Stage, Film Actor Robert Alda Dies at 72 : Father of Star Alan Alda Had Early Success in ‘Guys and Dolls’

Times Staff Writer

Actor Robert Alda--who scored successes as George Gershwin on film, as Sky Masterson on stage and as “M*A*S*H” star Alan Alda’s father in private life--died Saturday at his Los Angeles home after a long illness.

He was 72, and friends said he had never entirely recovered from the effects of a stroke he suffered two years ago.

“But until he got sick, he was always working,” Alda’s longtime friend and agent Lew Sherrell said Sunday. “He was a beloved man in the entertainment industry--and a very good father. There was great love between him and (younger son) Antony and Alan.”

Actress Vivian Blaine, his co-star in the Broadway musical “Guys and Dolls,” said news of Alda’s death came as “Gloom, doom and disaster. He was a good friend, we worked together after “Guys and Dolls” and were good friends--I loved him, most people did. It’s a major loss and a dreary day.”

In addition to his sons, Robert Alda leaves his wife, Italian actress Flora Marino; a sister, Anne Ciaffone; a brother, Vincent D’Abruzzo, and four grandchildren. Funeral services in Los Angeles will be private.


Born Feb. 26, 1914, in New York City, Alphonso Giuseppe Giovanni Roberto D’Abruzzo was the son of a barber and studied architecture at College of the City of New York before entering show business.

“I was paid $24.50 a week to work as a draftsman on plans for what finally became Radio City,” he later recalled, “and there was a singing contest at a theater called the Academy of Music. I entered--I don’t know why, maybe because I’m Italian--and I won!

“Well, the prize was $25. Fifty cents more than I made in a week. And I said, ‘This is for me . . .!”

Alda broke into professional ranks as a singer, performing in Borscht Belt resorts of the Catskills and as a singing straight man in the burlesque of the late 1930s. He also worked regularly in radio and appeared with dramatic stock companies. But his first major notice came when he was signed by Warner Bros. for the leading role of George Gershwin in “Rhapsody in Blue.”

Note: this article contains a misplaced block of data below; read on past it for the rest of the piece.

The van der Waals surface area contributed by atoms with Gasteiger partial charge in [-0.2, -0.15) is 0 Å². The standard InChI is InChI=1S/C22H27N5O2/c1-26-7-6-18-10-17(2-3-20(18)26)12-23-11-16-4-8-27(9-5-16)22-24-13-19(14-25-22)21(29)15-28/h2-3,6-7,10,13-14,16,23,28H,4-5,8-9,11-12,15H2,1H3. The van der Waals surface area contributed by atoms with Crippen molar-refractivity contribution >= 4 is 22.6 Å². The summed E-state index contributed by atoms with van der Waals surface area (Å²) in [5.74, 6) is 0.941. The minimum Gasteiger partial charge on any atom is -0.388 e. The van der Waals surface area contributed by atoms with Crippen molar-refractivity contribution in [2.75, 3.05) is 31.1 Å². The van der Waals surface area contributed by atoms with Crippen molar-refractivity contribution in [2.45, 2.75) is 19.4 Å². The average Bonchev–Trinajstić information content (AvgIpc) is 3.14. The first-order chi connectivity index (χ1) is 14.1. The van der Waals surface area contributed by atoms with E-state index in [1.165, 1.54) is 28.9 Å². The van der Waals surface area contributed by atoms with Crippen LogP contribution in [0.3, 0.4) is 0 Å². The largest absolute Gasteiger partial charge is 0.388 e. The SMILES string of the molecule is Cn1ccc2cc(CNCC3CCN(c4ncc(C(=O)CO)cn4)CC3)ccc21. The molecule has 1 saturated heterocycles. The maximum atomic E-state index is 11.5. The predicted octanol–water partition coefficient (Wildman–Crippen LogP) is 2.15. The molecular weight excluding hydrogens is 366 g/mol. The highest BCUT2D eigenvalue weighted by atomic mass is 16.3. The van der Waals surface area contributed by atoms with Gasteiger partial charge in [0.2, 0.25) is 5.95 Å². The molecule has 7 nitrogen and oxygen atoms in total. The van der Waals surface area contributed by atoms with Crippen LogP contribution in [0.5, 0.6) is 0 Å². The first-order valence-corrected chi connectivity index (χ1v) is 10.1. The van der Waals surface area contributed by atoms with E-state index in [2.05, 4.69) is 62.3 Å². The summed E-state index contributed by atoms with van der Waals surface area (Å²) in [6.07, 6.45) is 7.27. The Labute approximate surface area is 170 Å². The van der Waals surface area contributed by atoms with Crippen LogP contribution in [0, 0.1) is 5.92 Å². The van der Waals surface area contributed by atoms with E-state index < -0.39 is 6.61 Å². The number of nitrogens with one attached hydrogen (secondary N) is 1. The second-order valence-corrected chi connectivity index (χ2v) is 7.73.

The film--and Alda--were a critical and box office success.

But there were problems:

“We made the picture in 1943,” Alda said, “but it wasn’t released until 1945, and in between, Warners wanted to ‘keep me under wraps’ so I was told to twiddle my thumbs. I almost went crazy. . . .”

The inactivity soured him on movies, and though he made others under his contract--"Cinderella Jones,” “Cloak and Dagger,” “Nora Prentiss,” “April Showers” and Alda’s cult favorite, “The Beast With Five Fingers"--he fled to New York as soon as possible, where he scored a major Broadway success with the starring role of Sky Masterson in the musical “Guys and Dolls.”

He also scored stage successes with “Harbor Lights,” “My Daughter, Your Son,” “The Front Page” and “What Makes Sammy Run?”

Son Alan Alda, by first wife, actress Joan Browne, began his own career doing Abbott and Costello routines opposite his father at the old Hollywood Canteen, and then the two appeared together on stage in Rome and on television in Amsterdam.

“It was the best year of my education,” Alan Alda recalled.

“It was great,” his father agreed. But all the same, he insisted that the budding actor finish college at Fordham before turning professional.

“So, when he graduated--he was ready. Wow, was he ready . . .!” Robert Alda laughed.

During the ‘50s, Robert Alda appeared in an early television series, “Secret File: U.S.A.,” shot in Amsterdam, and moved to Italy, where he starred in a stage musical and made a score of films including “Beautiful but Dangerous” with Gina Lollabrigida, “Cleopatra’s Daughter,” “Toto e Peppino divisi a Berlino” and “The Serpent.”

Returning to the United States, he starred in the short-lived television series “Supertrain,” had a major role in the daytime television serial “Days of Our Lives,” had roles in such films as “Imitation of Life,” “I Will, I Will . . . for Now,” and “Bittersweet Love,” appeared with son Alan in segments of “M*A*S*H” and wrote a cookbook, “100 Ways to Cook Pasta,” with his wife.